In the ultimate game of genetic hide and seek, scientists at Virginia Tech have identified several instances in which they found giant virus genomes embedded—some in their entirety—in the genomes of their hosts. The results, published today (November 18) in Nature, suggest that such integration by giant viruses may be more common than previously believed and that these viruses are likely an underappreciated source of genetic diversity in eukaryotes.
“We always assumed that [giant viruses] that can integrate into host genomes were not common,” Karen Weynberg, a virologist at the University of Queensland in Australia who was not involved in the work, tells The Scientist. “Now they’ve shown that these viruses are able to integrate on a much wider scope than we ever really perceived. It’s going to be groundbreaking, and I think people will be looking more into where these viruses are popping up.”
Giant viruses, so named because they tend to be about 10 times larger than the average virus, have challenged traditional ideas in virology since their discovery in 2003. In addition to their unusually large size, their genomes sometimes include genetic contributions from bacteria and eukaryotes, including metabolic genes. Because of this, “they don’t necessarily look viral” at the genomic level, says Frank Aylward, a virologist at Virginia Tech and a coauthor of the study.
Towards the beginning of his postdoc in Aylward’s lab, Mohammad “Monir” Moniruzzaman went searching for a handful of giant virus marker genes in all genomes accessible through the National Center for Biotechnology Information’s many databases—an exploratory exercise to see what came back. While most of the genes appeared in genomes labeled as viruses, Moniruzzaman says he was surprised by how many of these giant virus genes appeared in genomes labeled as belonging to microscopic marine phytoplankton.
Aylward and Moniruzzaman first thought they might be picking up contamination. But when they looked more closely, they noticed genetic signals suggesting parts of the viruses had been incorporated into the genomes of their hosts. Following up on this hypothesis, the team went looking for systematic evidence of this integration in 65 publicly available green algae genomes, some of which are known to be hosts to giant viruses.
Moniruzzaman and his colleagues developed a bioinformatics tool, called ViralRecall, to identify regions in algal genomes suspected of having a viral origin based on several cues. For example, they used the tool to scan for certain viral hallmark genes, clear demarcations between the two genomes, shared genes between virus and host, and the presence of noncoding introns and large duplications within the integrated viral sequences thought to be caused by the host’s molecular machinery.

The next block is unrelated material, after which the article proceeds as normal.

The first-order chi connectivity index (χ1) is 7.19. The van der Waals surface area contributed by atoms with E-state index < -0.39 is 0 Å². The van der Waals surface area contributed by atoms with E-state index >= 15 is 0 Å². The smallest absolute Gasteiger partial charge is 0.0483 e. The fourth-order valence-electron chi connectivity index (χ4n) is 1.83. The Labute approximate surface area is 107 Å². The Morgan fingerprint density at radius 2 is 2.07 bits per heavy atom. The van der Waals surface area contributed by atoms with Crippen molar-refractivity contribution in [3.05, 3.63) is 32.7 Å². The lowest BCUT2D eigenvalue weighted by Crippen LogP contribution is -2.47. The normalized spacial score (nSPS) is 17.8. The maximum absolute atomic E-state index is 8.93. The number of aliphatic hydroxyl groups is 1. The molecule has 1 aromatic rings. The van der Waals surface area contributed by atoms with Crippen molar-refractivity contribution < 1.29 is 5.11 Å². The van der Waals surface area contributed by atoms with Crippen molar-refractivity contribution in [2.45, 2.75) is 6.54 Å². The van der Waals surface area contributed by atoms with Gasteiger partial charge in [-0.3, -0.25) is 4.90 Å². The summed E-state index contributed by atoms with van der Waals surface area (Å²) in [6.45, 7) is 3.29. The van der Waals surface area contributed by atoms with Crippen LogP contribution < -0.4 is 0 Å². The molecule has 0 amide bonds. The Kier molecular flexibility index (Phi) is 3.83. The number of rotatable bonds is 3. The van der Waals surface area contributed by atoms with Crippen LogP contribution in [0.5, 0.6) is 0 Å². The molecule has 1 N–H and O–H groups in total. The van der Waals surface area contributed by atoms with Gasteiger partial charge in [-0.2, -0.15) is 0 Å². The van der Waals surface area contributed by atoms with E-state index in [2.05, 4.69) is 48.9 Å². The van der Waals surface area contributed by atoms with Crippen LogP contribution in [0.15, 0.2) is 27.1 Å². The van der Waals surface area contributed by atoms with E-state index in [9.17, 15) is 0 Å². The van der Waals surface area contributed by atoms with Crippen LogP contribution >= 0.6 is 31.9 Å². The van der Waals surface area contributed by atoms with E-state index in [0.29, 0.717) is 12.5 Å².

The researchers identified 18 examples of “giant endogenous viral elements” (GEVEs) within a dozen host genomes, meaning that some hosts had more than one of these GEVEs integrated into their genetic code. In some cases, the viral contributions were fragmented, representing only a small fraction of the virus genome. But in two samples, the entire viral genome appears to have made the jump into the phytoplankton, making up as much as 10 percent of the host’s genes. Overall, these GEVEs contributed between 78 and 1,782 genes.
“This essentially opens up a large conduit of horizontal gene transfer from viruses into eukaryotes,” Aylward says. “All sorts of possibilities open up once you see these huge cases of endogenization.”
Using a phylogenetic analysis, Moniruzzaman was able to trace the GEVEs back to members of the Phycodnaviridae and Mimiviridae families, two diverse groups that have informed much of what is known about giant viruses. The first discovery alerting scientists to their existence, for example, was of a mimivirus isolated from a cooling tower in England.
Taken together, the results suggest that endogenization by giant viruses may be more common than previously thought. “The idea that they built this new tool and then saw so many cases of this, even with just that first, somewhat limited scan, is pretty surprising,” says Nels Elde, an evolutionary geneticist at the University of Utah who was not involved in the current work. “They’ve built a somewhat circumstantial case, but with several lines of complementary evidence that look pretty strong.”
Elde urges caution in accepting the team’s analysis of duplications in the integrated viral genome as evidence of endogenization. Previous work, including his own on poxviruses (whose status as a giant virus is debated), has shown that viruses are capable of carrying out rapid, large-scale gene duplications themselves without a host. In the paper, the authors stress that they found many more duplications in endogenized viruses than in free-living comparisons.
A next step could involve looking more broadly across the tree of life. Scientists are unsure exactly how many different organisms these viruses can infect, but the green algae targeted in this study, in the phylum Chlorophyta, share a common ancestor with modern land plants.
Another step, both Weynberg and Elde say, should be studies into whether these introduced viral genes bring functional changes to the hosts. Roughly 10 percent of the human genome, for example, is thought to be derived from endogenous retroviruses, and some of their genes have been coopted in reproduction and brain function.
“I like the fact that this paper really focuses on the influence of viruses in shaping their hosts’ genomes that then spills into the evolution of the host as well,” Weynberg says. “Once these viruses become integrated into host genomes and persist across generations, it starts to confer benefits as well. That really highlights this intimacy that viruses have with their hosts.”